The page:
"The more I'm thinking about it, I think, Oh my God." He says he never really thought about having synesthesia himself until now. This happens frequently among synesthetes; they just assume everyone must think that way.

"People who know me well, I can tell within three or four minutes on the telephone, I get an aura, and the bottom line is I just love colors. What a dimension in life to have color everywhere," he remarks. "I'm in awe of a lot of things that we don't often think about. This life is absolutely delectable."

He has begun to study the trait in earnest. As someone who can speed read three or four books an evening and retain the information and who has a personal library of 3,000 psychology books alone, he's already gotten to the heart of the matter the time we next talk.

"It's interesting how when you look at the historical factors of synesthesia, going back to Greek times and in recent times when it was totally ignored. We seem to forget... Even though I've been an entertainer since my early teens, my background is in psychology and I spent time with a very fine psychologist from Denmark, Dr. Harold Hansen who worked in intelligence in the second World War here. Then he was a clinician in New Jersey; one of the finest I have ever met in my life.... He really got results. He was truly beyond his clinical knowledge and what have you.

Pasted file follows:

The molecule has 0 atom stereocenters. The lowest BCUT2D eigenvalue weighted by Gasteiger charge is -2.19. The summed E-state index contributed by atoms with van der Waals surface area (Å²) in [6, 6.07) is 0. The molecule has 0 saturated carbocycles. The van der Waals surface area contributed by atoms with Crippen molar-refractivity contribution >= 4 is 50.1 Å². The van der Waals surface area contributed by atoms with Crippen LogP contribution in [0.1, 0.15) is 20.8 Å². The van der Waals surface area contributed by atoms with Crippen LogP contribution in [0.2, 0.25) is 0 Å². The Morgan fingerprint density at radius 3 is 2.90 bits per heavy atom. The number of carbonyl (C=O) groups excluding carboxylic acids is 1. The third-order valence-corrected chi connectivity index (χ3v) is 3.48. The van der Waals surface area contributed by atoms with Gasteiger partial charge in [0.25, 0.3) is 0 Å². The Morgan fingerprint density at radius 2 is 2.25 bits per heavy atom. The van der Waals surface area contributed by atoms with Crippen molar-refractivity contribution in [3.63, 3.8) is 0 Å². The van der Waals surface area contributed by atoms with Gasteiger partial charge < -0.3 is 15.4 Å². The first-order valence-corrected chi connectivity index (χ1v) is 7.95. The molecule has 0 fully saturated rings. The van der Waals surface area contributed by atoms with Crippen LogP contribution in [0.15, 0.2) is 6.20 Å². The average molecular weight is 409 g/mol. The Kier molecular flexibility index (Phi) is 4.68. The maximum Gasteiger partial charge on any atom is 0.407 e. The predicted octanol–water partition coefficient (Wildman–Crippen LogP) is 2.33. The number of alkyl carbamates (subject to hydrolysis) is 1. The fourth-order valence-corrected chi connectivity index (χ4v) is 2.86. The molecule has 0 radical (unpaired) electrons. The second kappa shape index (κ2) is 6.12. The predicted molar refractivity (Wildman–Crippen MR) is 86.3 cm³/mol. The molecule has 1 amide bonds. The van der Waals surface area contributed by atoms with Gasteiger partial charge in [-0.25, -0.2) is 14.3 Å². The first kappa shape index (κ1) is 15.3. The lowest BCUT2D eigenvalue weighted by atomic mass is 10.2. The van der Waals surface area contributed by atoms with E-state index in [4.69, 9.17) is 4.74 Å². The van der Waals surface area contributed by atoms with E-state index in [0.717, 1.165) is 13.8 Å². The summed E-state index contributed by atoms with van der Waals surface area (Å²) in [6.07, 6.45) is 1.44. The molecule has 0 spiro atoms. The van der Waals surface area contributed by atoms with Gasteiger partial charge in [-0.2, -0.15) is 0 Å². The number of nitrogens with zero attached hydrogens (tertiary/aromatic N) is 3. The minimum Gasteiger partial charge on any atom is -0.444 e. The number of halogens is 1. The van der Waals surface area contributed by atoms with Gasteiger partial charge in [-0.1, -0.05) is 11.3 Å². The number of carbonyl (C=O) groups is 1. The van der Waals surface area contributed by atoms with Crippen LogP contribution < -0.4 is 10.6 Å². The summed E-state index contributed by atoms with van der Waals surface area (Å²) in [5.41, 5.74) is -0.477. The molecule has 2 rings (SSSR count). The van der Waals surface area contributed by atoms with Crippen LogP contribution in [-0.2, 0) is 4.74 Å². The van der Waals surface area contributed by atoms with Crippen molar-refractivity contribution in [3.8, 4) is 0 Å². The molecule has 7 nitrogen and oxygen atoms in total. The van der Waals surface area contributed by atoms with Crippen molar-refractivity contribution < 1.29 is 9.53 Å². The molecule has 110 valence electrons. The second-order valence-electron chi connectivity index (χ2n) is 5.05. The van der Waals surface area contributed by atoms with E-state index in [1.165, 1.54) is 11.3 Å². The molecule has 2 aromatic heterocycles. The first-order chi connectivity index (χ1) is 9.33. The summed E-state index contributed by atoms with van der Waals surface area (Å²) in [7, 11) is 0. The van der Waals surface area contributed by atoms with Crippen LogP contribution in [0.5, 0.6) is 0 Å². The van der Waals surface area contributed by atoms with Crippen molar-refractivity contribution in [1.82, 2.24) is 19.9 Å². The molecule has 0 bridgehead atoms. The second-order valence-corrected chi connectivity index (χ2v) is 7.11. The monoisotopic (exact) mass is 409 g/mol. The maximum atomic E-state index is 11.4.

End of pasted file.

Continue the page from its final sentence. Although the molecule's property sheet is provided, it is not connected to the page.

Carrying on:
"I had this office for years with him and he felt I had a healing quality around me. It's interesting because as the years went by we came to an interesting conclusion; I certainly had less right to do it. But having read a few thousand psychiatric and psychological texts and catalogued them in my own home, he used to say, ‘Throw them out the window.' I understood years later why. If you look closely, the theories of psychology change every eight to twelve 12 years, with new knowledge and a new perspective and new people. So we have to look at the fact  that, in all walks of life, including synesthesia, which was ignored and then celebrated and forgotten again, and now people are showing great interest. People tend to become authorities on their own point of view. Even a highly trained clinical behaviorist becomes an authority on his own point of view," he says. This explains the frustrating gap in interest and inquiry into synesthesia so well, I think.